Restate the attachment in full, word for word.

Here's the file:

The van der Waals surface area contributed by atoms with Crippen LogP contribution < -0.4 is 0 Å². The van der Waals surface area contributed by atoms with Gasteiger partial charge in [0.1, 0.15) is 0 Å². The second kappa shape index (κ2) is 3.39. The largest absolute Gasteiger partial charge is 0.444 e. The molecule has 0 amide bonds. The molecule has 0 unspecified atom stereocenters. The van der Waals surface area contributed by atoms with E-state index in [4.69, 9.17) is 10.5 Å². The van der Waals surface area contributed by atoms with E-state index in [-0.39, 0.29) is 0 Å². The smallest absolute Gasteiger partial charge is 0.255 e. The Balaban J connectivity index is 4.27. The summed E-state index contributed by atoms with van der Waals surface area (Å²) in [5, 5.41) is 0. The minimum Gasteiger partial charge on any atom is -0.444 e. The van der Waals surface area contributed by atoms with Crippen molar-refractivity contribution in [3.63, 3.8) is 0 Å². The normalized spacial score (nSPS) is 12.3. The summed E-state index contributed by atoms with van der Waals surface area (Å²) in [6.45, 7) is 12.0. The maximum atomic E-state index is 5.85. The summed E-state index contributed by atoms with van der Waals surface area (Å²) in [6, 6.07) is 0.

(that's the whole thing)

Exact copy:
The van der Waals surface area contributed by atoms with Crippen LogP contribution < -0.4 is 0 Å². The van der Waals surface area contributed by atoms with Gasteiger partial charge in [0.1, 0.15) is 0 Å². The second kappa shape index (κ2) is 3.39. The largest absolute Gasteiger partial charge is 0.444 e. The molecule has 0 amide bonds. The molecule has 0 unspecified atom stereocenters. The van der Waals surface area contributed by atoms with E-state index in [4.69, 9.17) is 10.5 Å². The van der Waals surface area contributed by atoms with E-state index in [-0.39, 0.29) is 0 Å². The smallest absolute Gasteiger partial charge is 0.255 e. The Balaban J connectivity index is 4.27. The summed E-state index contributed by atoms with van der Waals surface area (Å²) in [5, 5.41) is 0. The minimum Gasteiger partial charge on any atom is -0.444 e. The van der Waals surface area contributed by atoms with Crippen molar-refractivity contribution in [3.63, 3.8) is 0 Å². The normalized spacial score (nSPS) is 12.3. The summed E-state index contributed by atoms with van der Waals surface area (Å²) in [6.45, 7) is 12.0. The maximum atomic E-state index is 5.85. The summed E-state index contributed by atoms with van der Waals surface area (Å²) in [6, 6.07) is 0.